The second thing I want Andrew Scheer to do when he becomes prime minister is to restore both power and responsibility to the cabinet. The current system ~ again, put in place by Pierre Trudeau and Michael Pitfield in the late 1960s and throughout the 1970s ~ which saw backbench MPs become “nobodies” and reduced ministers to what Donald Savoie calls “a focus group for the prime minister” needs to be reformed. The new prime minister needs to start doing this by promising his newly appointed ministers that they (aided by their civil service deputies (who he also appoints, advised by the Clerk of the Privy Council)) will manage their own departments in accordance with their mandate letters and with the priorities agreed and resources assigned by the whole of the cabinet. They will also be fully accountable for their departments and ministers will resign (or will be fired) when their departments make major blunders. The two, accountability and authority go hand-in-hand, one cannot have one without the other. It was more convenient for Pierre Trudeau, Brian Mulroney, Jean Chrétien, Paul Martin, Stephen Harper and Justin Trudeau to have neither, but that has weakened democracy in Canada. I don’t care how big the combined PMO/PCO might be or how strong and smart the prime minister might be: modern government needs a working hierarchy in which departments and agencies respond, with considerable latitude and independence, to a central “master plan.”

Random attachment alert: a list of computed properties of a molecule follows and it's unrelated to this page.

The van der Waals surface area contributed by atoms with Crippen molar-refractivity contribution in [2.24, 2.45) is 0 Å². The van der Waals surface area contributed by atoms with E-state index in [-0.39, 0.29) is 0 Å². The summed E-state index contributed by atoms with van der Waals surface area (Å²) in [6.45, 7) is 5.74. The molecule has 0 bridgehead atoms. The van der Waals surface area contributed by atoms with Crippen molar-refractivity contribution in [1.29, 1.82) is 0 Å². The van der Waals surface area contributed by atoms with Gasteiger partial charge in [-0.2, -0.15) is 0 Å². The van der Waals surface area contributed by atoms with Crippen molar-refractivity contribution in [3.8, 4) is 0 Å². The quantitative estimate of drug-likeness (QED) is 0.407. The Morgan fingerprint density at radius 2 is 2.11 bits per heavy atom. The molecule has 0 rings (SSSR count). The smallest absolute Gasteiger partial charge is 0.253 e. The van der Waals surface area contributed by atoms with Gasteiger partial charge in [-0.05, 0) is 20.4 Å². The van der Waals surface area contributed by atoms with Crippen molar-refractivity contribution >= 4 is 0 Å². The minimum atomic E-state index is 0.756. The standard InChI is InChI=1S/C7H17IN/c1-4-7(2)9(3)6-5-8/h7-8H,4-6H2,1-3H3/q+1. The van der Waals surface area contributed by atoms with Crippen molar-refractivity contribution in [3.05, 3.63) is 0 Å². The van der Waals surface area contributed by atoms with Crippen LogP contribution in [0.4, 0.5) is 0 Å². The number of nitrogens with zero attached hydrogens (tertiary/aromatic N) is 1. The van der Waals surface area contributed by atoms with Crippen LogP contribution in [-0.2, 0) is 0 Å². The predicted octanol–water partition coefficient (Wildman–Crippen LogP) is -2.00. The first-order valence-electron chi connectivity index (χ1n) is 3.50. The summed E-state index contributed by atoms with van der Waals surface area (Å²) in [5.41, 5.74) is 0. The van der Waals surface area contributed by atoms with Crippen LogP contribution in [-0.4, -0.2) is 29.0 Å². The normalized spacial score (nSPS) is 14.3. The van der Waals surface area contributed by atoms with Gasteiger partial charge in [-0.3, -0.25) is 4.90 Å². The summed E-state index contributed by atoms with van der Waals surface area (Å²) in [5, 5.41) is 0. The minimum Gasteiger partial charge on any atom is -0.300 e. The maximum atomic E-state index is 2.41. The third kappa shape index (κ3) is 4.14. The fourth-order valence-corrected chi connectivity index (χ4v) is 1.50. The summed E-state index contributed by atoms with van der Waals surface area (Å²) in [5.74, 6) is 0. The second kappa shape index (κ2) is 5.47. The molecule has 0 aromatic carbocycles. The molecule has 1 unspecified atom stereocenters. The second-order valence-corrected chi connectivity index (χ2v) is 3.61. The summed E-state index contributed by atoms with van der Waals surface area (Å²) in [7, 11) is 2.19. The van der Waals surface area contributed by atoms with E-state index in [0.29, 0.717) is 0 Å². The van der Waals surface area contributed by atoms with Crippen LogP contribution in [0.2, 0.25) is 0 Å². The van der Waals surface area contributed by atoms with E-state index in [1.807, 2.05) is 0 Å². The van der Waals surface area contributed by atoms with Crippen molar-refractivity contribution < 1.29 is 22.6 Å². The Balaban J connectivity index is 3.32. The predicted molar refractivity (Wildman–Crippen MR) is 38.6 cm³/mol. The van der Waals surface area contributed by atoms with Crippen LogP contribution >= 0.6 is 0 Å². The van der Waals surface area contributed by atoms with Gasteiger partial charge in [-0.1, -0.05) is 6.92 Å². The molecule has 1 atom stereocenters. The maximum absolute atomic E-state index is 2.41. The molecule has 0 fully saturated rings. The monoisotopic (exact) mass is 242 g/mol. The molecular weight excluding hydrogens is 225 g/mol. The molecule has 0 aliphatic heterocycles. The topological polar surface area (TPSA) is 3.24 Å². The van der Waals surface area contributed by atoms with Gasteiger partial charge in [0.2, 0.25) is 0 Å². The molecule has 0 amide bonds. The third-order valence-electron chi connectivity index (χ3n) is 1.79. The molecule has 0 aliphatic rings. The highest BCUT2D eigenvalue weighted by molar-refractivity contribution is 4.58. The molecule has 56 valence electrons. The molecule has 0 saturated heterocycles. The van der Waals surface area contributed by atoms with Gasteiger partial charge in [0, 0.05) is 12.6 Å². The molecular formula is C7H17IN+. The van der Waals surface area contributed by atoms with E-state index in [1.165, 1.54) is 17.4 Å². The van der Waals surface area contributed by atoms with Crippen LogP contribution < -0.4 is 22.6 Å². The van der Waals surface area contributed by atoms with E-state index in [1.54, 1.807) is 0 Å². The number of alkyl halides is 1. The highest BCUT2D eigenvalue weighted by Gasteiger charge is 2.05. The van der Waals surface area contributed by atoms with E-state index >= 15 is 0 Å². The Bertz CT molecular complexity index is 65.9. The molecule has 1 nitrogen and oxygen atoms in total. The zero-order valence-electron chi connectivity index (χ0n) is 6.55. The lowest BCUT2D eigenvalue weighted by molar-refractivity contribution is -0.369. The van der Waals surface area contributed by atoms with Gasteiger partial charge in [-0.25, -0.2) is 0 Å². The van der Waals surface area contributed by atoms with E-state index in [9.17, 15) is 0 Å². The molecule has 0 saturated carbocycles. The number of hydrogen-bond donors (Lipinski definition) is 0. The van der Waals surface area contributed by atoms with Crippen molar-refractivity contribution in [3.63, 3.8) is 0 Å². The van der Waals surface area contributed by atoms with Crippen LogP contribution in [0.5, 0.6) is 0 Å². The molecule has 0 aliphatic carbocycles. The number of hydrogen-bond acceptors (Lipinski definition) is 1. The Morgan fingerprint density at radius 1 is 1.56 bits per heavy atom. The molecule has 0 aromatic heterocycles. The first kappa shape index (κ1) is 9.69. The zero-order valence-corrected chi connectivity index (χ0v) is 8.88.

“It will be recalled,” Professor Savoie says, “that Mr. Trudeau pledged in the 2015 campaign to turn around what Trudeau père had started and lessen the PMO’s grip on the government policy and decision-making processes. All evidence, however, points to the contrary … [instead] … Mr. Trudeau did what no other prime minister ever tried to do. He did away with regional ministers, further attenuating the voice of the regions in Ottawa. He did this ostensibly because he could not make the concept work in Ontario, or Quebec … [but, he explains] … These two provinces do not need regional ministers – more than half of its cabinet is from these two provinces including the prime minister and minister of finance, Bill Morneau. Throughout history, we had powerful regional voices in the federal government decision-making process – as examples, think of Don Mazankowski from Alberta, Don Jamieson and John Crosbie from Newfoundland and Labrador, and Allan J. MacEachen from Nova Scotia. Today, there are no such powerful voices being heard to speak to the interest of Western or Atlantic Canada.” In fact, of course, as we saw in the SNC-Lavalin affair and in the pipeline and environmental policies, Prime Minister Trudeau is his own all-powerful Québec lieutenant and “regions” are defined only as urban areas where the Liberal vote is secure.